Two herpesvirus vaccines have recombined to produce new virus strains.
The herpesvirus infectious laryngotracheitis virus causes mild to severe respiratory disease in poultry worldwide. Live attenuated viruses are used to vaccinate against this disease and, while herpes virus recombination has been seen before in the laboratory, this is the first time that recombination has occurred in the field.
The new viruses emerged in NSW and Victoria in 2008/2009 shortly after a new European-origin vaccine was brought into Australia during a shortage of the original Australian vaccine, according to lead author Dr Joanne Devlin from the University of Melbourne. The use of the different attenuated vaccines in the same poultry populations resulted in two recombinant viruses.
“To try to understand the origin of the new field strains, what we did is sequence the entire genome of the new field strains and we also sequenced the genome of the vaccine strains at the time,” Devlin says. The new viruses were found to contain similar elements to the two vaccines.
When tested under field conditions, they were also found to be more virulent than the vaccine strains that gave rise to them. They had high mortality rates, with an average of seven per cent, sometimes as many as 17 per cent, of the birds dying according to Devlin.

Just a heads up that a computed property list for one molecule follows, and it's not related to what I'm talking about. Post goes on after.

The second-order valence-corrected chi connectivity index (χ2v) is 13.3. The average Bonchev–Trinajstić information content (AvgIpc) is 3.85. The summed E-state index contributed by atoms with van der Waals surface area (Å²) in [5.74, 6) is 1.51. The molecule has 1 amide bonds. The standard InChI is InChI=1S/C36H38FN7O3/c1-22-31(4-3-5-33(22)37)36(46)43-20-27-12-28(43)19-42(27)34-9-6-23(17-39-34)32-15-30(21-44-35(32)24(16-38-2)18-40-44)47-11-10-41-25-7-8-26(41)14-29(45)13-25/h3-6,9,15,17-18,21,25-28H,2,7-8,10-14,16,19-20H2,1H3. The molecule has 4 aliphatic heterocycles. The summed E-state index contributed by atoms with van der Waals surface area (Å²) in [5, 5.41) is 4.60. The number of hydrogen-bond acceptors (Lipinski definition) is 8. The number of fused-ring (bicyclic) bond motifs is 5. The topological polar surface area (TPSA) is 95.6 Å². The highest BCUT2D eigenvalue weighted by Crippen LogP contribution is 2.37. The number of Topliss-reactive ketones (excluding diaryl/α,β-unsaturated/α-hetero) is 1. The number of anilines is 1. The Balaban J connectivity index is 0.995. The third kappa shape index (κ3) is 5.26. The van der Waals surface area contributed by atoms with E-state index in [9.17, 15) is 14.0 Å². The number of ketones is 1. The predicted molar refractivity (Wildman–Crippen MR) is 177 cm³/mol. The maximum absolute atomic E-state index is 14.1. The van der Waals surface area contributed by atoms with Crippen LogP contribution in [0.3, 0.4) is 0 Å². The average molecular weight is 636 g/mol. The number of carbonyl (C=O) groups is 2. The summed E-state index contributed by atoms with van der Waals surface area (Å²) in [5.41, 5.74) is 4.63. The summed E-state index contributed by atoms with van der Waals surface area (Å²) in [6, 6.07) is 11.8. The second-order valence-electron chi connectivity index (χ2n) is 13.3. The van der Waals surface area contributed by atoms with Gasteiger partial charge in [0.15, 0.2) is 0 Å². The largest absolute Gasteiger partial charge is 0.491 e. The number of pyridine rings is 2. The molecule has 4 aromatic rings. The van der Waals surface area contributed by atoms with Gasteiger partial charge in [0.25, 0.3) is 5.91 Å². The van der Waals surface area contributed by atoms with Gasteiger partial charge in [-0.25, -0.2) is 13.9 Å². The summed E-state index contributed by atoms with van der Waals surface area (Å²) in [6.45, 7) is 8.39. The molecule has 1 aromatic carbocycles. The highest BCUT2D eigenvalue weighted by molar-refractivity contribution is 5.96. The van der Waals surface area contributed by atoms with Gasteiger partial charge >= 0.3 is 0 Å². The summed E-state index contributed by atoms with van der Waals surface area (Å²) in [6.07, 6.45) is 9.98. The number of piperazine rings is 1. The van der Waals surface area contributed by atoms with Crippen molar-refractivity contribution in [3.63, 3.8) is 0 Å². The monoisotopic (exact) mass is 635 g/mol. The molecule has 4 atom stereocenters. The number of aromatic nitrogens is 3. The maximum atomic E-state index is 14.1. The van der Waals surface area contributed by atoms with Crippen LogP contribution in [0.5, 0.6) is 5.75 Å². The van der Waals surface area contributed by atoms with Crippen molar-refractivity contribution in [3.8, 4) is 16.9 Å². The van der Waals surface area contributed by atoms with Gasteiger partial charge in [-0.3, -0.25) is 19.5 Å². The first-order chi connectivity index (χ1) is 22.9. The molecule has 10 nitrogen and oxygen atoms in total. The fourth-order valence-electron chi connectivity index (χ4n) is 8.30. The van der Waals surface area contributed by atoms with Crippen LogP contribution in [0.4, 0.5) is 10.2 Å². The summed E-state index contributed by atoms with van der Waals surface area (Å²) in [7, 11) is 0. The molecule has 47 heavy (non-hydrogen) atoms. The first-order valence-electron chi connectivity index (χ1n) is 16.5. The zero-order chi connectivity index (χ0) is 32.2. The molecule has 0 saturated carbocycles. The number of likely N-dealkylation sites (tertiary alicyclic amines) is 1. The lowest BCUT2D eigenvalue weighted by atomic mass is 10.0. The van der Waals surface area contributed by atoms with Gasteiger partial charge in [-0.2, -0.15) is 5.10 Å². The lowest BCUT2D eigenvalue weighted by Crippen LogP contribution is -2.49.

“These findings highlight the risks of using multiple different attenuated herpesvirus vaccines, or vectors, in the same populations,” the authors wrote in the paper published in Science.
But according to Professor Ian Gust, also of the University of Melbourne, there is little cause for humans to worry. Chickens and humans are vaccinated using different methods and with different strains of the herpes virus, minimising the likelihood of recombination.
In the case of humans, herpesvirus is delivered along with measles, mumps and rubella, which cannot combine to produce a new disease. “They are as distinct as a giraffe, a zebra, an elephant and an orangutan,” Gust says. “The viruses only breed with themselves, we don’t have interspecies breeding.”
Recombination concerns have also been raised with influenza vaccinations, especially with the emergence of the virulent H5N1 virus. But influenza vaccinations are performed well before the flu season and not given to anyone who is already sick in order to prevent recombination between different strains.
Gust also says that is unlikely that H5N1 will recombine with the easily transmitted human strains. “It’s not to say that it can’t happen on theoretical grounds, but you’d have to say the chances are probably the same as getting kicked to death by a duck.”
If you’d like to read more about vaccines and how they are changing, check out our vaccines feature in Issue 16.